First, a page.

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CDS and redenomination

31 May 2018 Gavan Nolan

The spread volatility seen in recent days brings back memories of the 2010-2012 eurozone debt crisis. Whether they are fond recollections or not - many investors are no doubt scarred by the experience - in such febrile times observers from all asset classes reach for the CDS toolbox to try and gauge sovereign credit risk.

Since the eurozone crisis 1.0, however, there has been a significant change in how the CDS market operates. The ISDA 2014 definitions were introduced, and the resulting bifurcation in activity on sovereigns (as well as banks) means that spreads are quoted on both 2003 and 2014 definitions. The basis between the two spreads - often referred to as the ISDA basis - provides valuable market-derived information on the risk of a country leaving the eurozone. Some refer to this as the redenomination basis.

As this metric (covered in this column on several occasions) is now being looked at by non-credit specialists, it's worth revisiting what it really means. The 2003 definitions were drawn up in a time when the thought of a country leaving the eurozone and redenominating its debt was considered borderline unthinkable. Rates had converged, and member states could borrow money at very similar rates. Nonetheless, the possibility of redenomination is covered by the 2003 rules. Some press articles have asserted that redenomination wouldn't trigger 2003 CDS contracts - this is incorrect.

But the 2003 definitions do include some clauses that muddy the waters and possibly make it less likely that a redenomination would result in a credit event. In particular, this applies to G7 countries such as France, Germany and - most importantly - Italy. Section 4.7 (a)(v) of the 2003 rules define what is a Permitted Currency. If the currency of a debt obligation is changed to a non-permitted currency in a binding manner, then it would make it likely that a restructuring credit event would occur. But if the country in question is a G7 country (or an OECD country with a AAA rating) then the successor currency would still be permitted and therefore not trigger CDS. A deterioration in the creditworthiness of the reference entity would also have to be proved, as is the case for all restructuring credit events.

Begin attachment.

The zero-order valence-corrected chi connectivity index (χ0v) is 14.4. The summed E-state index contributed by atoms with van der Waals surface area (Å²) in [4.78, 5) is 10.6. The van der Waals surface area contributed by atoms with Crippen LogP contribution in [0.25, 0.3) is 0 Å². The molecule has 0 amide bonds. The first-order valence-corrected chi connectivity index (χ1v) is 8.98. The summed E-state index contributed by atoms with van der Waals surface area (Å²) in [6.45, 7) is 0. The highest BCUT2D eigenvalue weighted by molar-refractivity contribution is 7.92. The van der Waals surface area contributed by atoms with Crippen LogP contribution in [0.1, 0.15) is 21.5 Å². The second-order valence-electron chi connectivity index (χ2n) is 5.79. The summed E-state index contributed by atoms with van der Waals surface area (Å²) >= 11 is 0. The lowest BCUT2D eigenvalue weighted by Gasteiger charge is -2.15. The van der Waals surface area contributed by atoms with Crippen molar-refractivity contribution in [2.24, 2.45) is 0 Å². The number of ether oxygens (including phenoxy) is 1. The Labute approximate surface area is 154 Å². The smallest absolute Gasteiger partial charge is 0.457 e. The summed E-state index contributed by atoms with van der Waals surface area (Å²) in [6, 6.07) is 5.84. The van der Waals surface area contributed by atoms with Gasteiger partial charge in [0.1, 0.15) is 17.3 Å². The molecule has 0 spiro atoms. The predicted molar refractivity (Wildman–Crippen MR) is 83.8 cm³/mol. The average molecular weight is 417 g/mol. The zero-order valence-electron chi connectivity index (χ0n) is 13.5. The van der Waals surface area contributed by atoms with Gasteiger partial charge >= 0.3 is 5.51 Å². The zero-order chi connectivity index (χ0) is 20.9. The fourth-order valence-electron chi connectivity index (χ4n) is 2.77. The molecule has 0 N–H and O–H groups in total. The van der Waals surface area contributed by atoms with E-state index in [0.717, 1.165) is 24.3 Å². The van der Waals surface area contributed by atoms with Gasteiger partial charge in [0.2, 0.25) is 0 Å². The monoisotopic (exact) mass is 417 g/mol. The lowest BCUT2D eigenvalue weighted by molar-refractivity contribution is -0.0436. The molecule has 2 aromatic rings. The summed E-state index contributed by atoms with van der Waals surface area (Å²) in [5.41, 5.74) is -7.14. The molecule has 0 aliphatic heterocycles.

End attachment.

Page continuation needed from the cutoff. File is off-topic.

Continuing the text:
The ISDA 2014 definitions, on the other hand, were written after Greece had defaulted and the rest of the eurozone was rescued by Mario Draghi's "whatever it takes" stance. In short, a country leaving the eurozone was no longer unthinkable, regardless of its size. Hence the clause referring to G7 and AAA-rated OECD countries was removed and replaced by a broader definition. If a debt obligation is redenominated into a currency other than that of Canada, Japan, Switzerland, the UK, the US and the euro, then this could potentially trigger a restructuring credit event. Certain conditions still have to be met, crucially that an implied haircut (using a freely available market rate on the new currency) results from the redenomination.

To sum up the legal minutiae (a necessary evil of CDS), the 2014 definitions make a redenomination of debt from a currency leaving the eurozone more likely to trigger CDS. This is not as straightforward as it sometimes presented, as we have seen. But the basis between 2003 and 2014 spreads on eurozone sovereigns does indeed imply risk from renouncing the euro and subsequently redenominating obligations.

Italy's ISDA basis shot up from 30bps to 122bps over the course of the last month, with 50bps of the move coming in during the extremely volatile session of May 29. The 2014 five-year spread hit 284bps and the curve flattened, a sure indicator of credit deterioration and reminiscent of behaviour during the debt crisis (though still nowhere near the levels reached in 2011-2012). The basis has since recovered to less than 100bps amid talk that the nascent populist coalition can reach a compromise with the president and form a government. Italy leaving the eurozone is still an improbable scenario and would take a gargantuan effort from the government, a tough ask in a political system with checks and balances such as Italy's. But it can't be dismissed entirely and the CDS market, through the 2014 contract, is equipped to manage this risk.

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